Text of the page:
When I ask Filip what the cross-border race means to him, he says he treats it as a hometown event and a great opportunity to meet old friends. Having been brought up in Gryfino, they are all used to the border. For him, a person with a sports background, all the runs are primarily competitions or workouts, only secondly does he think of the cross-border aspect. Nevertheless, he sees the race as a nice way to get closer to his neighbours, whom – because of the history – the local inhabitants know little about.
According to Filip, in its early days in the 1990s the cross-border aspect was very different than now, and the race allowed people to interact with their neighbours living across the border. It also helped to unite people through the universal experience of sport.
“These days, ironically, many Polish people from the region, due to the strange ways of the economics, buy properties and decide to live in Germany right across the border, and work in Poland. The neighbouring region of Germany is relatively poor and Germans move out to the other parts of the country,” Filip explains. “Many Germans come to Szczecin for cheaper shopping for basic goods and building materials. Germans used to look down on Polish neighbours, but now their extreme right political parties have the immigrants to look down at and suddenly Polish neighbours are okay.” According to Filip, Poles and Germans in the borderland appreciate each other for what they can offer.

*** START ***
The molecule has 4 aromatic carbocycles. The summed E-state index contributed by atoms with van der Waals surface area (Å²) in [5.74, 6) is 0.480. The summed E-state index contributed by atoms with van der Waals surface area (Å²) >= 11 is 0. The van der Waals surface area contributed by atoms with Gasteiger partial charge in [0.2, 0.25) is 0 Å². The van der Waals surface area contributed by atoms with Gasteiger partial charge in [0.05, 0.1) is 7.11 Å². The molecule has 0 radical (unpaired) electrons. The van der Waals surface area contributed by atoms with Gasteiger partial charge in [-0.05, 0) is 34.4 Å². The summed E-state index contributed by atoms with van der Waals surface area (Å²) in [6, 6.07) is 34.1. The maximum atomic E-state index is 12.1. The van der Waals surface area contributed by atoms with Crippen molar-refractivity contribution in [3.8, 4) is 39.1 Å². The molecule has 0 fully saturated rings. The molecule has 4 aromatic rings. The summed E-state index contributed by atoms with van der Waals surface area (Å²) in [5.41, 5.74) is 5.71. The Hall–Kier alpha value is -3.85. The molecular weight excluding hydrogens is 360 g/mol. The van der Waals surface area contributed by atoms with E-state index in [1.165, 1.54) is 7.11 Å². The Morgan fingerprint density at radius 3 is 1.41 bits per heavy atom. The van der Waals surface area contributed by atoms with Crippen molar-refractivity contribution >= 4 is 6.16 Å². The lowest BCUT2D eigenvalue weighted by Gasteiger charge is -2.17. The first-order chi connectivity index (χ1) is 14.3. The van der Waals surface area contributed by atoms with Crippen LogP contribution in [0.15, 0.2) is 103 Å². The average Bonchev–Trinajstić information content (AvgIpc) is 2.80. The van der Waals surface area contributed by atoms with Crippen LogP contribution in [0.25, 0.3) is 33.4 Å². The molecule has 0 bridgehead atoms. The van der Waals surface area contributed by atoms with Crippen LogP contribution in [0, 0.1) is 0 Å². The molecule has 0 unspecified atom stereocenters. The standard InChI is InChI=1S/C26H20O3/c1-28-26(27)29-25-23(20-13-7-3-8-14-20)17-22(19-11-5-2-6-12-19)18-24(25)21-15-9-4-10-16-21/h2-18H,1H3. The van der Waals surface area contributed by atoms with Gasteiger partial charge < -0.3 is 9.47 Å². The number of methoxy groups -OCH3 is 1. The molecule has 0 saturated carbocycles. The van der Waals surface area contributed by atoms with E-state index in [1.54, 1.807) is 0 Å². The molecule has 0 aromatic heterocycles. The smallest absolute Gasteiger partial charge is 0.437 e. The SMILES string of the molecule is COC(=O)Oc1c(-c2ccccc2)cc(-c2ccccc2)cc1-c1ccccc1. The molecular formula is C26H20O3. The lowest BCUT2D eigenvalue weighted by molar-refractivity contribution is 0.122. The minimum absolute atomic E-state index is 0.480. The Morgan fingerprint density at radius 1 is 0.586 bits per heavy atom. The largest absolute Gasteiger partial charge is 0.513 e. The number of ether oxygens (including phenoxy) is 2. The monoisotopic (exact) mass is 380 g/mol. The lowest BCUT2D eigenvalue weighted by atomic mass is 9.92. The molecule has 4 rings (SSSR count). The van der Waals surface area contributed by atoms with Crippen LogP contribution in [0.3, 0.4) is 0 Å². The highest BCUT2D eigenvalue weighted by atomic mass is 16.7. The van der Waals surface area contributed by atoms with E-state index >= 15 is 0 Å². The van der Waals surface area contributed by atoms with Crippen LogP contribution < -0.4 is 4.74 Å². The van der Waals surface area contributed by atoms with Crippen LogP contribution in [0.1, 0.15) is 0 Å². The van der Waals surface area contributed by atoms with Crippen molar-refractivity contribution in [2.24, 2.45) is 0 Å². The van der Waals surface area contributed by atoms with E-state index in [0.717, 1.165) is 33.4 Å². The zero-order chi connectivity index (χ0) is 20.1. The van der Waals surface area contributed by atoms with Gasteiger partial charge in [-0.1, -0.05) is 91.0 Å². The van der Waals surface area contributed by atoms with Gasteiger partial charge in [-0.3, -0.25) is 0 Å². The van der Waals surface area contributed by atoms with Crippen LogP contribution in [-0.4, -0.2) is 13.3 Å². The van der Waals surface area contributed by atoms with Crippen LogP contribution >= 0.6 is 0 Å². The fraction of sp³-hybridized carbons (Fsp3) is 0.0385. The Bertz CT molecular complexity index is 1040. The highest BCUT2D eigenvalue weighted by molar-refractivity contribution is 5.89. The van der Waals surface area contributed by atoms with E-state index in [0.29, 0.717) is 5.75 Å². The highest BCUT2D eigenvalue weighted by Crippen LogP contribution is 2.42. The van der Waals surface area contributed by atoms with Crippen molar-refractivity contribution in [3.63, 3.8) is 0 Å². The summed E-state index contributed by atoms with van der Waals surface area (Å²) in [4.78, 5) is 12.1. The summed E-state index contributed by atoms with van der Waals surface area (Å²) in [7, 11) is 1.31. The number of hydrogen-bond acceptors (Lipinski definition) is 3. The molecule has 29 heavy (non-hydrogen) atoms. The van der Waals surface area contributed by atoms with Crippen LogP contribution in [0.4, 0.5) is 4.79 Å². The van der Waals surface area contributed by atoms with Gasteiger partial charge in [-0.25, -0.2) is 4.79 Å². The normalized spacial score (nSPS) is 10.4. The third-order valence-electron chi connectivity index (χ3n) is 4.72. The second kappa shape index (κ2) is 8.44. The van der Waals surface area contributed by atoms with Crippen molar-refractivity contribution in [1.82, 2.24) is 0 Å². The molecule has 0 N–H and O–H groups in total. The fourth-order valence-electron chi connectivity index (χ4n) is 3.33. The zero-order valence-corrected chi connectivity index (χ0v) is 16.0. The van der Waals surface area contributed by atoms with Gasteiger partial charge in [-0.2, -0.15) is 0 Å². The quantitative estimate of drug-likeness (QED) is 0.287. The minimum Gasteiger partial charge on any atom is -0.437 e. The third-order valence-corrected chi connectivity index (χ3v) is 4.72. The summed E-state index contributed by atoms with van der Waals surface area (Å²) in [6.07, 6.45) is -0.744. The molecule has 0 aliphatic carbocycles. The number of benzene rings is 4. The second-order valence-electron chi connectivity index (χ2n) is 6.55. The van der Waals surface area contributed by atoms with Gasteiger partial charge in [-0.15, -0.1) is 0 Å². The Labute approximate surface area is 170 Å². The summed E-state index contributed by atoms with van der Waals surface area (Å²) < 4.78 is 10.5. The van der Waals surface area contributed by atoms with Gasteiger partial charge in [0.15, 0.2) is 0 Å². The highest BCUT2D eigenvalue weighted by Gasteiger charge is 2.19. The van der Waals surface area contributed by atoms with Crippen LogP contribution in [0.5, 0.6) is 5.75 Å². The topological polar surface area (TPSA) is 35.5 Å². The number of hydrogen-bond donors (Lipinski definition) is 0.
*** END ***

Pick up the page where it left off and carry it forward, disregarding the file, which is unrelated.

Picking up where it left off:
Krzysztof Czosnowski,a Polish investment advisor and a cross-border race participant, was born in Szczecin, but has lived all his life in Gryfino, now together with his wife and two daughters. He participated in the race for the first time in 2014. The race has a well-known history in Gryfino and its surroundings and he wanted to be part of this history, too.
Since 2014 Krzysztof has already participated in the cross-border race nine times. He enjoys its atmosphere. For him, the main mission of the event is to gather together people from both countries who enjoy an active and healthy lifestyle. As he points out, there are currently a number of cross-border cultural, educational and sports activities, as Gryfino and Gartz are partner cities.